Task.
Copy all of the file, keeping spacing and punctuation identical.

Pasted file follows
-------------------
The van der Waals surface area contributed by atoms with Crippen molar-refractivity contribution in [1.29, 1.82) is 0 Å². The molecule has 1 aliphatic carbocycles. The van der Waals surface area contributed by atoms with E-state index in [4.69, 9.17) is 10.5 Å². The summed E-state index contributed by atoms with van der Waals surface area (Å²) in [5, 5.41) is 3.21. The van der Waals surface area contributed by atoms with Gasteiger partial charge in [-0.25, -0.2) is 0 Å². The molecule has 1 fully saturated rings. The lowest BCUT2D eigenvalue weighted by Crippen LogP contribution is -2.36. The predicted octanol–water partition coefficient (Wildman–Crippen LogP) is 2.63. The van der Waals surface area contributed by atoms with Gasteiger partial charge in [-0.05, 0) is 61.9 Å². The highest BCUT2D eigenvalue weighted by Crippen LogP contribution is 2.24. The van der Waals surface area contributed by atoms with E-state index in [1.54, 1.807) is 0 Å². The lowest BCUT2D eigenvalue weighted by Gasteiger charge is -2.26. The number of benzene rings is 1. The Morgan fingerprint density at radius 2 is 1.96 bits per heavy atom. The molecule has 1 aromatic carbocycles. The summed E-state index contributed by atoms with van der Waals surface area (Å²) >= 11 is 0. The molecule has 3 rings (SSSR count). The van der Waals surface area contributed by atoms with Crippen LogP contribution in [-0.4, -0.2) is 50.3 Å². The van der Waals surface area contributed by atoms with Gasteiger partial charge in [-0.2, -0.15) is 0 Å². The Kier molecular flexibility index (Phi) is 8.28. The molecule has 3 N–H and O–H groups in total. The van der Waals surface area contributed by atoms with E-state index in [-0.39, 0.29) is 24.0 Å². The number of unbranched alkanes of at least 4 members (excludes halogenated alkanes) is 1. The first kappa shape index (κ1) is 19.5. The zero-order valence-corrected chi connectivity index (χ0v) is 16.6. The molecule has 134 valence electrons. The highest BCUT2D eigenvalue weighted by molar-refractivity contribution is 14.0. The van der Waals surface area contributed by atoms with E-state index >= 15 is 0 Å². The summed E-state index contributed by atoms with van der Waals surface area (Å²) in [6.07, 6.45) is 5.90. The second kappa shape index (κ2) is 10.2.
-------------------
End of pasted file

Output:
The van der Waals surface area contributed by atoms with Crippen molar-refractivity contribution in [1.29, 1.82) is 0 Å². The molecule has 1 aliphatic carbocycles. The van der Waals surface area contributed by atoms with E-state index in [4.69, 9.17) is 10.5 Å². The summed E-state index contributed by atoms with van der Waals surface area (Å²) in [5, 5.41) is 3.21. The van der Waals surface area contributed by atoms with Gasteiger partial charge in [-0.25, -0.2) is 0 Å². The molecule has 1 fully saturated rings. The lowest BCUT2D eigenvalue weighted by Crippen LogP contribution is -2.36. The predicted octanol–water partition coefficient (Wildman–Crippen LogP) is 2.63. The van der Waals surface area contributed by atoms with Gasteiger partial charge in [-0.05, 0) is 61.9 Å². The highest BCUT2D eigenvalue weighted by Crippen LogP contribution is 2.24. The van der Waals surface area contributed by atoms with E-state index in [1.54, 1.807) is 0 Å². The lowest BCUT2D eigenvalue weighted by Gasteiger charge is -2.26. The number of benzene rings is 1. The Morgan fingerprint density at radius 2 is 1.96 bits per heavy atom. The molecule has 1 aromatic carbocycles. The summed E-state index contributed by atoms with van der Waals surface area (Å²) >= 11 is 0. The molecule has 3 rings (SSSR count). The van der Waals surface area contributed by atoms with Crippen LogP contribution in [-0.4, -0.2) is 50.3 Å². The van der Waals surface area contributed by atoms with Gasteiger partial charge in [-0.2, -0.15) is 0 Å². The Kier molecular flexibility index (Phi) is 8.28. The molecule has 3 N–H and O–H groups in total. The van der Waals surface area contributed by atoms with E-state index in [-0.39, 0.29) is 24.0 Å². The number of unbranched alkanes of at least 4 members (excludes halogenated alkanes) is 1. The first kappa shape index (κ1) is 19.5. The zero-order valence-corrected chi connectivity index (χ0v) is 16.6. The molecule has 134 valence electrons. The highest BCUT2D eigenvalue weighted by molar-refractivity contribution is 14.0. The van der Waals surface area contributed by atoms with E-state index >= 15 is 0 Å². The summed E-state index contributed by atoms with van der Waals surface area (Å²) in [6.07, 6.45) is 5.90. The second kappa shape index (κ2) is 10.2.